A member of the mustard family, horseradish (Armoracia rusticana) is a multi-purpose vegetable for the garden. This beautiful leafy plant has long, spiky edible leaves that make a fine addition to fresh salads. Long stems of white flowers bloom in mid-summer to add some extra interest in the garden.
But these plants have a thick, fleshy taproot system that’s the most useful part of the plant. Fresh horseradish makes some of the most flavorful condiments and sauces around.
If you plant horseradish, make sure you place it where you want it to stay. These perennial plants need a permanent planting space in full sun. Place transplants or root cuttings in the garden once the soil is dry enough to be worked.
As the horseradish plant grows, it sends out a number of fleshy lateral roots in the top 12 inches of the soil. The main root can also divide itself to grow more large roots.
Plants like a fertile and well-draining soil; however, go easy on the nitrogen to keep plants from overgrowing the garden.
When soil temperatures are about 60 degrees, start planting either root cuttings or transplants.
Plant root cuttings so the upper end of the horseradish cutting is 2-5 inches below the surface of the soil and at an angle, instead of straight up and down. Place root cuttings about 18-20 inches apart so plants have plenty of room to grow. Water in and keep the soil moist.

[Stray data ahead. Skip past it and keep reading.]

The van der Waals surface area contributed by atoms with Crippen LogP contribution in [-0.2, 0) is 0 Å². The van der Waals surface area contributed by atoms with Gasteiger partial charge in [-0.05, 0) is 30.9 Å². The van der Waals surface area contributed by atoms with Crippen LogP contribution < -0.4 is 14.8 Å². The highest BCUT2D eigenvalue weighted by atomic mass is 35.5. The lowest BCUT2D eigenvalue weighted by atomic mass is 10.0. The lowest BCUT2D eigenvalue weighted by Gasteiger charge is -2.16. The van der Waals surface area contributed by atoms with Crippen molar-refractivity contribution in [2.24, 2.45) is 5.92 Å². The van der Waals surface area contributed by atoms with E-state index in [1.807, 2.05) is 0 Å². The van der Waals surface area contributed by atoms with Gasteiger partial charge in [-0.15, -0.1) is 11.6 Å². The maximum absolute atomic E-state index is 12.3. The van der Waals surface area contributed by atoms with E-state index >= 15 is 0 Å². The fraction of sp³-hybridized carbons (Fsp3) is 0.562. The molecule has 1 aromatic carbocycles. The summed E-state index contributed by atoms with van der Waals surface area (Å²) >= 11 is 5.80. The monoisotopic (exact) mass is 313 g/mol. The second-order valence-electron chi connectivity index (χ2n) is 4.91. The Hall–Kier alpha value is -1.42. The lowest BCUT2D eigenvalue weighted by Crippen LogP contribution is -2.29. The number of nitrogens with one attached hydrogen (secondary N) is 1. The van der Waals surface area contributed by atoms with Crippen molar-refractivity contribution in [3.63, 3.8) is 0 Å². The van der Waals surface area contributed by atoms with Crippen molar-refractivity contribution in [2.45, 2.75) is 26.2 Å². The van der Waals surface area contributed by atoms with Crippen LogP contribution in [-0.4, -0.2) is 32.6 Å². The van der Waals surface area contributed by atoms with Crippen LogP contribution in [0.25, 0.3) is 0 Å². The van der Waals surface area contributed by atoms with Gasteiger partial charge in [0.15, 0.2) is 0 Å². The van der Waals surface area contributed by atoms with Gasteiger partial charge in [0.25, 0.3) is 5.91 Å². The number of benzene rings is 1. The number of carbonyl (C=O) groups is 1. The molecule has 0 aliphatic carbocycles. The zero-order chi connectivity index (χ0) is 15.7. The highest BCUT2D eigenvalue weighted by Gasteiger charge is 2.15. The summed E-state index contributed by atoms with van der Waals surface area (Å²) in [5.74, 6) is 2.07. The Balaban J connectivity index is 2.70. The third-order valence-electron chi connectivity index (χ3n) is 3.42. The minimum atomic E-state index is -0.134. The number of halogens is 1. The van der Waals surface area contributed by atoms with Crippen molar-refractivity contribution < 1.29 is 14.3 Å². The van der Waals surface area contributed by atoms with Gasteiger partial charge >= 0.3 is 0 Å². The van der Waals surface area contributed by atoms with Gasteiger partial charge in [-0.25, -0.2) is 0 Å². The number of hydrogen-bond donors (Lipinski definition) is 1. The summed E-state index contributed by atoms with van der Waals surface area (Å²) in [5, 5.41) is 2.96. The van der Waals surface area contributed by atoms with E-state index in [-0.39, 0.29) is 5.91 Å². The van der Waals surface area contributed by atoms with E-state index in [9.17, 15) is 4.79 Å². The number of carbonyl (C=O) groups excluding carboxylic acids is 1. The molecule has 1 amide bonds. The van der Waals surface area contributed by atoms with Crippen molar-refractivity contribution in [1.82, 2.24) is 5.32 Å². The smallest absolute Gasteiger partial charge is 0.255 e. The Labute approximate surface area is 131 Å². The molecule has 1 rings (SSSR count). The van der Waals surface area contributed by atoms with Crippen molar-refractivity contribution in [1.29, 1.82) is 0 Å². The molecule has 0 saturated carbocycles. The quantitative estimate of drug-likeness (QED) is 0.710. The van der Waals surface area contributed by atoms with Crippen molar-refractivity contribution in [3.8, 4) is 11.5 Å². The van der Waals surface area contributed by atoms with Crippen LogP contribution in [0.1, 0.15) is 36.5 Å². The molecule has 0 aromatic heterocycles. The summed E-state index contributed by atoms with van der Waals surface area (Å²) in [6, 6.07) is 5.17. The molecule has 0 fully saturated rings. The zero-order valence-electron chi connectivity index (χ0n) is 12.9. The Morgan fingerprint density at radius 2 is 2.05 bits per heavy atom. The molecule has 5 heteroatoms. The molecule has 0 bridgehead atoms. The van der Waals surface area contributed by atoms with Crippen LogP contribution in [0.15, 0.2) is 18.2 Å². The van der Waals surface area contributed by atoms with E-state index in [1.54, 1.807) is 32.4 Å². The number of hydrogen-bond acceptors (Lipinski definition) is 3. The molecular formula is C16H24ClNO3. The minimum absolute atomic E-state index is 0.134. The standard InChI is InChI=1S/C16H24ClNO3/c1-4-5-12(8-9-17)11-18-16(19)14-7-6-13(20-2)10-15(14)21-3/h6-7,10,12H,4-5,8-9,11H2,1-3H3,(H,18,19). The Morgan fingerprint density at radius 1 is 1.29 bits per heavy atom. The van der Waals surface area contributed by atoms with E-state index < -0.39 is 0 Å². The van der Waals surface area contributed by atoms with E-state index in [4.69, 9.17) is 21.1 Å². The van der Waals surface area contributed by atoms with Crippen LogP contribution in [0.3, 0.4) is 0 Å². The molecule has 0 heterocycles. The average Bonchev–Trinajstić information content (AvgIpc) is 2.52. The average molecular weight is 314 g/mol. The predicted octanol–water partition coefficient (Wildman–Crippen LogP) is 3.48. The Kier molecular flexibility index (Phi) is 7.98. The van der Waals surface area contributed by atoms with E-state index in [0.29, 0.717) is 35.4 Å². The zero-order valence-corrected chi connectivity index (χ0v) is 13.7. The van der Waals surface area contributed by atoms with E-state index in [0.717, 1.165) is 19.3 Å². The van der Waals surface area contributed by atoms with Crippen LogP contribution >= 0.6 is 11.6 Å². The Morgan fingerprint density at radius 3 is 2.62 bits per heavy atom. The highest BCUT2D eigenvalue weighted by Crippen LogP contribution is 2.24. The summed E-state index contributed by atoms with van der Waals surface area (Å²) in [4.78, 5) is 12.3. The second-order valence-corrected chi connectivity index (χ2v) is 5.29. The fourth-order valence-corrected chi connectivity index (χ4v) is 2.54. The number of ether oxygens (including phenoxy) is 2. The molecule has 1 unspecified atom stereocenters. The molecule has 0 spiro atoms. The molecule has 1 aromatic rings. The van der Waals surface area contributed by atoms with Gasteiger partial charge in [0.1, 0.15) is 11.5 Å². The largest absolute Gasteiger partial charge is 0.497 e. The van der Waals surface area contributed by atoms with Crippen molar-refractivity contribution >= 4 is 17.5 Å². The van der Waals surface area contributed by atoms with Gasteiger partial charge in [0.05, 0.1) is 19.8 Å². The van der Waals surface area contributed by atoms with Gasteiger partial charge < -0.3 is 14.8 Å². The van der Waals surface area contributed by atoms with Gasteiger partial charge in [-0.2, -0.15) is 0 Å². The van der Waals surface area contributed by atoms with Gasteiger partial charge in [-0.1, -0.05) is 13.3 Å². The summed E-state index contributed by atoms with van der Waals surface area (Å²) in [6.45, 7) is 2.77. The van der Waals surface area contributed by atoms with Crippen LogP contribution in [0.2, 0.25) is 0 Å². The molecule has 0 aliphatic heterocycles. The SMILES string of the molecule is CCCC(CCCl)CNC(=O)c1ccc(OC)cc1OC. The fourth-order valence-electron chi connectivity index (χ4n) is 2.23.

When planting horseradish transplants, dig a hole about twice as deep as the roots are long. Place the plant in the hole and refill with soil, keeping the base of the leaves at soil level. Leaves may wilt as a sign of transplant shock, so water in and provide some shade for around three days.
Add a layer of mulch like weed-free organic straw, untreated and dried grass clippings, crushed tree leaves or other organic mulch to cover the soil around plants.
Plants will establish quickly if soil is kept slightly moist. Avoid letting the soil dry out to keep roots growing long and straight.
If you amended the soil with enough compost at the beginning of the season, the plants may not need additional fertilizer. If you do need to fertilize, use an organic fertilizer (5-10-10).
Clip and prepare some of the leaves for eating, but wait until fall to harvest some roots. After leaves wilt at the first frost, carefully lift roots with a garden fork. Dig a few roots, and leave others in place.
Transform fresh horseradish into a sturdy condiment that stands up to hearty dishes. Fill jars and keep refrigerated and save a few to give as tasty holiday gifts.